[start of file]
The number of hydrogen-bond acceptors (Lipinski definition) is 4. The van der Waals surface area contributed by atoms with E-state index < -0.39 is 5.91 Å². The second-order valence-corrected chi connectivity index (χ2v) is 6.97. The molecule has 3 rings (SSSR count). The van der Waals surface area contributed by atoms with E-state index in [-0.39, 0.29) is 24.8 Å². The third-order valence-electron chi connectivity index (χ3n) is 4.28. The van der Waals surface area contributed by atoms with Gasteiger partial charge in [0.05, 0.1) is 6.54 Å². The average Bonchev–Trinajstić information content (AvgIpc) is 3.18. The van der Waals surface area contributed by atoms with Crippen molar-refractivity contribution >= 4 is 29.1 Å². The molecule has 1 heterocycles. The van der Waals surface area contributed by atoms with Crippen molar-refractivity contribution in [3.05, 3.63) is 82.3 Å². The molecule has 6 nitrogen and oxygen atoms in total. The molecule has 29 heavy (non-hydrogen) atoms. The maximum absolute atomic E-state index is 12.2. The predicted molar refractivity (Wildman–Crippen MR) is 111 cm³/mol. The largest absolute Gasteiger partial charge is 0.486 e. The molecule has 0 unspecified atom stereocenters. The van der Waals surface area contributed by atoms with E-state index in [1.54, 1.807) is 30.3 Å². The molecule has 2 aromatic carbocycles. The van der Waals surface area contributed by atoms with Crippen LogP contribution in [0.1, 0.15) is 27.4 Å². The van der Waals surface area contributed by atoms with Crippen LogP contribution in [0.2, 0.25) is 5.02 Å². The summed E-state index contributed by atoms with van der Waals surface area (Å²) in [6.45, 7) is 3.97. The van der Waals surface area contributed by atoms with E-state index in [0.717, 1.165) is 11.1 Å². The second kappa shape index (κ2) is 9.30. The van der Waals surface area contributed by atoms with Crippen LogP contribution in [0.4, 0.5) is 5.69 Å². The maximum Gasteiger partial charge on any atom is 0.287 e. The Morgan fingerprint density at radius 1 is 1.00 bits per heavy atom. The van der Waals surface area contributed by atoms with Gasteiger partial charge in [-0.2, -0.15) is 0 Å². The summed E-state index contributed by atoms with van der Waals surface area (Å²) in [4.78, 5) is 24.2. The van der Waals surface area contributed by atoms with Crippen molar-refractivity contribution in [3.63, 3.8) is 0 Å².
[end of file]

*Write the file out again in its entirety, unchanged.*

The number of hydrogen-bond acceptors (Lipinski definition) is 4. The van der Waals surface area contributed by atoms with E-state index < -0.39 is 5.91 Å². The second-order valence-corrected chi connectivity index (χ2v) is 6.97. The molecule has 3 rings (SSSR count). The van der Waals surface area contributed by atoms with E-state index in [-0.39, 0.29) is 24.8 Å². The third-order valence-electron chi connectivity index (χ3n) is 4.28. The van der Waals surface area contributed by atoms with Gasteiger partial charge in [0.05, 0.1) is 6.54 Å². The average Bonchev–Trinajstić information content (AvgIpc) is 3.18. The van der Waals surface area contributed by atoms with Crippen molar-refractivity contribution >= 4 is 29.1 Å². The molecule has 1 heterocycles. The van der Waals surface area contributed by atoms with Crippen molar-refractivity contribution in [3.05, 3.63) is 82.3 Å². The molecule has 6 nitrogen and oxygen atoms in total. The molecule has 29 heavy (non-hydrogen) atoms. The maximum absolute atomic E-state index is 12.2. The predicted molar refractivity (Wildman–Crippen MR) is 111 cm³/mol. The largest absolute Gasteiger partial charge is 0.486 e. The molecule has 0 unspecified atom stereocenters. The van der Waals surface area contributed by atoms with E-state index in [1.54, 1.807) is 30.3 Å². The molecule has 2 aromatic carbocycles. The van der Waals surface area contributed by atoms with Crippen LogP contribution in [0.1, 0.15) is 27.4 Å². The van der Waals surface area contributed by atoms with Crippen LogP contribution in [0.2, 0.25) is 5.02 Å². The summed E-state index contributed by atoms with van der Waals surface area (Å²) in [6.45, 7) is 3.97. The van der Waals surface area contributed by atoms with E-state index in [0.717, 1.165) is 11.1 Å². The second kappa shape index (κ2) is 9.30. The van der Waals surface area contributed by atoms with Crippen LogP contribution in [0.4, 0.5) is 5.69 Å². The maximum Gasteiger partial charge on any atom is 0.287 e. The Morgan fingerprint density at radius 1 is 1.00 bits per heavy atom. The van der Waals surface area contributed by atoms with Gasteiger partial charge in [-0.2, -0.15) is 0 Å². The summed E-state index contributed by atoms with van der Waals surface area (Å²) in [4.78, 5) is 24.2. The van der Waals surface area contributed by atoms with Crippen molar-refractivity contribution in [3.63, 3.8) is 0 Å².